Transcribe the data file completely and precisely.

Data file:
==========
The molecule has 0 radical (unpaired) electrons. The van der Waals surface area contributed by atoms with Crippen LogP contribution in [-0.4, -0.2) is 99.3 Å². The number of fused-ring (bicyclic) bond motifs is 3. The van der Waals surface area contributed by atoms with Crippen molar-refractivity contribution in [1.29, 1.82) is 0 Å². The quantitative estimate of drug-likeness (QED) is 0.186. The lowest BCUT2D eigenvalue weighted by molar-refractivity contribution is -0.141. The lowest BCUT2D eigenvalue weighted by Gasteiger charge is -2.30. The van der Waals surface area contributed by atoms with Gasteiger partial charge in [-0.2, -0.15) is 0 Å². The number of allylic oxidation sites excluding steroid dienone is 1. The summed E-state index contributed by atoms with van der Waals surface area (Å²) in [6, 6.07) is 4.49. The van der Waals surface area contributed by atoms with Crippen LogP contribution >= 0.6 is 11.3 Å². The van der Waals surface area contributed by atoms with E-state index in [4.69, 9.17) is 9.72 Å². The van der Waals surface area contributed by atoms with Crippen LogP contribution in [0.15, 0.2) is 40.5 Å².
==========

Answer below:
The molecule has 0 radical (unpaired) electrons. The van der Waals surface area contributed by atoms with Crippen LogP contribution in [-0.4, -0.2) is 99.3 Å². The number of fused-ring (bicyclic) bond motifs is 3. The van der Waals surface area contributed by atoms with Crippen molar-refractivity contribution in [1.29, 1.82) is 0 Å². The quantitative estimate of drug-likeness (QED) is 0.186. The lowest BCUT2D eigenvalue weighted by molar-refractivity contribution is -0.141. The lowest BCUT2D eigenvalue weighted by Gasteiger charge is -2.30. The van der Waals surface area contributed by atoms with Gasteiger partial charge in [-0.2, -0.15) is 0 Å². The number of allylic oxidation sites excluding steroid dienone is 1. The summed E-state index contributed by atoms with van der Waals surface area (Å²) in [6, 6.07) is 4.49. The van der Waals surface area contributed by atoms with Crippen LogP contribution >= 0.6 is 11.3 Å². The van der Waals surface area contributed by atoms with E-state index in [4.69, 9.17) is 9.72 Å². The van der Waals surface area contributed by atoms with Crippen LogP contribution in [0.15, 0.2) is 40.5 Å².